Ghost stories without ghosts : a study of authorship in the film script 'the seabourne'

  • Matt Marshall

    Student thesis: Doctoral Thesis


    In 'The Crypt, the Haunted House of Cinema, Cholodenko argues that film is, metaphorically speaking, a haunted house: an instance of the uncanny. This raises the possibility the film script is also uncanny, from the Freudian notion of das Unheimliche, the strangely familiar and familiarly strange - and thus also a haunted house. This proposition engenders a search as self-reflexive practice for that which haunts the script' an uncanny process to explore the uncanny. The search requires drawing on Barthes, acting 'as dead' with that process' attendant contradictions and problematics' the most likely ghost in the script being the writing self. Establishing the characteristics of the writing self involves distinguishing that figure from the author. This requires outlining the development of theories of the author from the concept of authorial will, as per the argument of Hirsch, to the abnegation of the author as a philosophical certainty. Barthes and Foucault call this abnegation the death of the author. Rather than that marking the end of a particular branch of analysis, the death of the author can be considered an opening to the writing practice. From this perspective, the death of the author becomes a strategy in Foucault's game of writing, effecting the obfuscation of the writing self, by placing a figure as dead, the author figure, within the metaphorical topography of the text. Indeed, the author as dead is akin to a character in the narrative but at a substratum level of the text. What places this dead figure within the text is an uncanny writing self, a figure of transgression, brought into being in the experience of Blanchot's essential solitude. 'The Seaborne' written by Matt Marshall, provides an example of a film script that constitutes a haunted house, a site of the uncanny. In terms of the generic characteristics of the film script as text type, its relative unimportance in relation to any subsequent film based on the script becomes of itself a feature of the film script. This makes the film script a site of negotiation and contestation between the implied author as hidden director on the one hand and the implied reader as implied director on the other. This confirms the film script as, using Sternberg's terminology, a blueprint text type. Examples of the negotiation and relationship between hidden director and implied director are found in analysis of 'The Seaborne' as are the tensions in the relationship between the individualistic impulses of the hidden director and the mechanistic, formal requirements of the text type as blueprint. These tensions are ameliorated by the hidden director who is then effaced within the constructed layers of the film script text to allow interpretive space for the implied director. 'The Seaborne' as representative of the film script text becomes the after-image of a written text and the foreshadowing of a future filmic one. It therefore never finds completion within its own construction process and its formation begins in templates that accord with the Bakhtin's description of the epic, as is shown by comparing the construction notes for 'The Seaborne' with Aristotlean dramatic requirements. But at the same time there is present in 'The Seaborne' a Bakhtinian dialogism that points towards the individual markers of a writing self. This writing self, referring to Kristeva, is a figure of abjection. It transgresses itself and transgresses its own transgressions. It is a ghost in a ghost story without ghosts.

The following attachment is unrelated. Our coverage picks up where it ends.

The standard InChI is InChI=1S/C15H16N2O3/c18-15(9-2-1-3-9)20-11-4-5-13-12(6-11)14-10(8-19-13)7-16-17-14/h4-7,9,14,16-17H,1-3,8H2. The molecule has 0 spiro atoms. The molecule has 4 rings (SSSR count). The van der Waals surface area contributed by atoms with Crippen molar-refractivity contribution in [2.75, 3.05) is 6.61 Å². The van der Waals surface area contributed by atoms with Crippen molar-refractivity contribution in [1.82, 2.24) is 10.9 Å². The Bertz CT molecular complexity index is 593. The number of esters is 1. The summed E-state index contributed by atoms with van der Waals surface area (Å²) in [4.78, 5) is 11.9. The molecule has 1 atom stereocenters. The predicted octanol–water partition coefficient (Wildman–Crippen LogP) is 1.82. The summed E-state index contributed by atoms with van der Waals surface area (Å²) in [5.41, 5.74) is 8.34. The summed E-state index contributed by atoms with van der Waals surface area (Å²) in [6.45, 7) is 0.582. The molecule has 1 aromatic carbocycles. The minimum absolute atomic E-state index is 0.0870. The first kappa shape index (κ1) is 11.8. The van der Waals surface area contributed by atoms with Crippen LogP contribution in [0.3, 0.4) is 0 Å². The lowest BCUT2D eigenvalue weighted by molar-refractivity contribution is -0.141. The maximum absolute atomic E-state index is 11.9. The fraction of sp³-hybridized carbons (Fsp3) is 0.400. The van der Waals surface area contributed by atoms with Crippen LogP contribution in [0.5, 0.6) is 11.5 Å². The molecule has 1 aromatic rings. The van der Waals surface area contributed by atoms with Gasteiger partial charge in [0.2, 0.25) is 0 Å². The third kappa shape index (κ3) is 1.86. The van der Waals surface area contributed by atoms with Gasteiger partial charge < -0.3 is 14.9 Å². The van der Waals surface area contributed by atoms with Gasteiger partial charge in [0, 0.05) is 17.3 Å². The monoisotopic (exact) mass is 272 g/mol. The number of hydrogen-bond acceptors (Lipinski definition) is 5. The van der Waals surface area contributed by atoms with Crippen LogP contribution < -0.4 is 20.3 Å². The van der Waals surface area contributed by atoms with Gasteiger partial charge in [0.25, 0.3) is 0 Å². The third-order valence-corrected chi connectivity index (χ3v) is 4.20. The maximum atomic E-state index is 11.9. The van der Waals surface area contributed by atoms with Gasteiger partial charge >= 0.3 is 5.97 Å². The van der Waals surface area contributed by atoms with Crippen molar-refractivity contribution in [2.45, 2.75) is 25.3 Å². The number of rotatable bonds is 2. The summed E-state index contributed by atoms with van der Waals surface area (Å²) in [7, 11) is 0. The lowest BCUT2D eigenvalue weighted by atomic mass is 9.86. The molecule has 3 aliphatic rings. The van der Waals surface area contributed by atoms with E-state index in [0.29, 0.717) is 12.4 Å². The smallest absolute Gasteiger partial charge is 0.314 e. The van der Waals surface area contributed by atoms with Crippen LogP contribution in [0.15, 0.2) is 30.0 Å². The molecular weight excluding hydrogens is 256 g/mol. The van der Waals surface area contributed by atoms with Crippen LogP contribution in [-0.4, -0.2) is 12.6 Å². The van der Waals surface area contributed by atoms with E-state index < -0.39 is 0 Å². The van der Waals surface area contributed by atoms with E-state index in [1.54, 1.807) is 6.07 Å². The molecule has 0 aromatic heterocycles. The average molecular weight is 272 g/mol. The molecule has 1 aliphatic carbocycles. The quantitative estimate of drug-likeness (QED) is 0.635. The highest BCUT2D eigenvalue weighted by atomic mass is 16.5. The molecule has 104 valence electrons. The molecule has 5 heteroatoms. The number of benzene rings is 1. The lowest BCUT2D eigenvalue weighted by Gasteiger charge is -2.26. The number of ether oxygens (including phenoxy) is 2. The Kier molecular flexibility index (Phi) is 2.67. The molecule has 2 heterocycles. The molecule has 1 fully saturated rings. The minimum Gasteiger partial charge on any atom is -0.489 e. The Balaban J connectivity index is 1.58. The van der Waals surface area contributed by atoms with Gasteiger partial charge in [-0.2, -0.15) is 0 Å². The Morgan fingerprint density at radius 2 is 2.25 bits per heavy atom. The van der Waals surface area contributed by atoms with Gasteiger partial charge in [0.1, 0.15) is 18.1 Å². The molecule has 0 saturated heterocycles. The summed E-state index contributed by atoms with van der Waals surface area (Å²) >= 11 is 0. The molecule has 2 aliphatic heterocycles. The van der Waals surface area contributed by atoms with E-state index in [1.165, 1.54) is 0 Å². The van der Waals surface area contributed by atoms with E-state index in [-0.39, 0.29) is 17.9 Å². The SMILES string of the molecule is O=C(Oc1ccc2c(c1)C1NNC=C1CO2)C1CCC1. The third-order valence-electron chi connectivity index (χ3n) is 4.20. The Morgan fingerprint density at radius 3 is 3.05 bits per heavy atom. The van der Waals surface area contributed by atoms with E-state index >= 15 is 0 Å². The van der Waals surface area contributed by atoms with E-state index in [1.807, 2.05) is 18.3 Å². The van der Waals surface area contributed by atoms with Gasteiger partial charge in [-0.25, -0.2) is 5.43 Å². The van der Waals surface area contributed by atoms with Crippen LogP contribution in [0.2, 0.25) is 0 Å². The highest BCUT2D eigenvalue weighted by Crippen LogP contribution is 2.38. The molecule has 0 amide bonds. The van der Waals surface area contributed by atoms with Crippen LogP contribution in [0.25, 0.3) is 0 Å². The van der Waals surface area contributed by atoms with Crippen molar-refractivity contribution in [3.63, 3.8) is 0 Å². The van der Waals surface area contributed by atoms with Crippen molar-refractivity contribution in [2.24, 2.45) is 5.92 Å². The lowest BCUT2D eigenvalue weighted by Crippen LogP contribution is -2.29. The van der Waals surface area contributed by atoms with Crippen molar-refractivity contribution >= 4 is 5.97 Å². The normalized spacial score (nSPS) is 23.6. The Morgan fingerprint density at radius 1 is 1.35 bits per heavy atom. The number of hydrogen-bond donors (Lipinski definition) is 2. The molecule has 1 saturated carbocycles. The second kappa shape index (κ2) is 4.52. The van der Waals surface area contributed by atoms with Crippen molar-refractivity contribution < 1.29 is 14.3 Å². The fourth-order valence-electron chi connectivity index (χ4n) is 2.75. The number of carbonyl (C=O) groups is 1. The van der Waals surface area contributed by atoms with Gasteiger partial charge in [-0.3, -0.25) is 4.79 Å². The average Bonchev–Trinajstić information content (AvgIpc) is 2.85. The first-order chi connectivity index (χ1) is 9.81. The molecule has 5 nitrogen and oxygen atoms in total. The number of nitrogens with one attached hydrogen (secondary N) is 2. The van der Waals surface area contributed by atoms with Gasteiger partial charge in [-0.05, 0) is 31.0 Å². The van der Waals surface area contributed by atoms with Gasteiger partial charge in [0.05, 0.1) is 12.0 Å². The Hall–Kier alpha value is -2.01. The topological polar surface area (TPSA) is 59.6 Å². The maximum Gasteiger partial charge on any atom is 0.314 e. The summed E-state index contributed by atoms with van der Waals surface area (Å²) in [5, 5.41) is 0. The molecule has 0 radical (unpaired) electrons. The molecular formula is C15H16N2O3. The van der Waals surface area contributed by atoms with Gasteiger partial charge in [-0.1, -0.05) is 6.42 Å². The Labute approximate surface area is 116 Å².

Date of Award2008
    Original languageEnglish
    SupervisorJen Webb (Supervisor), Belinda MORRISSEY (Supervisor) & Felicity Packard (Supervisor)

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